German Weimar Hyperinflation Anxiety Delays Needed Fiscal Spending

The European Central Bank Tries More of the Same Monetary Tools

Last Thursday (9/12/19), the European Central Bank (ECB) cut its deposit rate to minus 0.5 percent, instituted a tiered interest-rate system to exclude some bank deposits, and, key, resumed its quantitative easing (QE) to the tune of $22 billion of monthly bond purchases – with no foreseeable end. Similar use of these monetary tools by the ECB in the past showed limited success — that outcome will likely be repeated.


European Monetary Tools Will Continue to Support the Bond Bubble

In our view, the nearly $15 trillion of fixed income paper carrying negative interest rates underlines the lack of success of this effort. The ECB policies produced the current historic bond bubble. In part, these historic low rates also perpetuate low levels of productivity by misallocating capital to zombie corporations penalizing economic growth.


The Eurozone Needs New Thinking

Most central bankers, in their own way, suggest the need for fiscal policy spending to supplement worn out monetary policies. While the ECB centrally manages monetary policy for the Eurozone, fiscal policy responsibility lies independently with each of the 19 member nations. Some economic observers see the Eurozone’s inability to respond with a unified fiscal policy to economic pressures as its fundamental flaw.


German Government Needs to Open Up Its Purse and Spend

With the lack of a unified Eurozone fiscal policy, many look to Germany, with the fourth largest economy in the world, to provide that fiscal stimulus. The hyperinflation of the Weimar Republic, nearly a hundred years ago, seems still to effect German macro-economic thinking. Perhaps, because of that history, the Germans show little willingness to open up the government spending purse. Figure 1 shows the result of their tight fiscal policy. Among the G7 countries, only Germany shows less gross debt levels today than in 2007. The German public debt position offers a high ceiling for future borrowing to support fiscal spending.

Figure 1

G7 Public Debt Adjusted for QE

Source: Oxford Economics/Haver Analytics, The WSJ/the Daily Shot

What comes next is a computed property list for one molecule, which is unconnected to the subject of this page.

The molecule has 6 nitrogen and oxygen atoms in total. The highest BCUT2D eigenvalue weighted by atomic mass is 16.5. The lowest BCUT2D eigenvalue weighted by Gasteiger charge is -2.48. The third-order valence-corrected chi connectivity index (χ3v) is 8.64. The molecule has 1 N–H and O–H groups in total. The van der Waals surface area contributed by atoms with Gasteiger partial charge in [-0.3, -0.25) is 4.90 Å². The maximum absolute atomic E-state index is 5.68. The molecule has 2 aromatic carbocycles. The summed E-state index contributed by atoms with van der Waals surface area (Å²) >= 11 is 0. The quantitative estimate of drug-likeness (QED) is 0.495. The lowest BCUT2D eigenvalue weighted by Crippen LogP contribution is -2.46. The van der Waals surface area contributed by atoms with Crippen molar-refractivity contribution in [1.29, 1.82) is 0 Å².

Germany Close to a Recession—More Reason For Increased Fiscal Spending

In our view, macro-economic results will ultimately force a change in German fiscal stinginess. Recent reports suggest Germany may already be in a recession (see Figure 2). In part, that may reflect the negative side effects from the Sino/American trade war (see Figure 3).

Figure 2

Germany GDP, Change for Prior Quarter

Figure 3

German Manufacturers Suffer from U.S. China Trade War


German Politicians Remain Reluctant to Spend

So far, the German political world still seems reluctant to free up increased central government spending. While some see an immediate need, others suggest waiting for even more difficult economic times. The key point, unless fiscal policy comes to the aid of the ECB, it seems unlikely that economic growth will rebound in the Eurozone. Germany remains key to those fiscal actions. Most important, German fiscal actions should focus on stimulating capital and infrastructure investments.


Investment Conclusions

Despite their current reluctance, we would expect economic events to force Germany to step up their government spending. If that proves the case, then investors, with a longer-term horizon would benefit from selective investments in the Eurozone and the European Community as a whole.


Andrew J. Melnick, CFA

Chief Investment Strategist

First Capital Investment Partners


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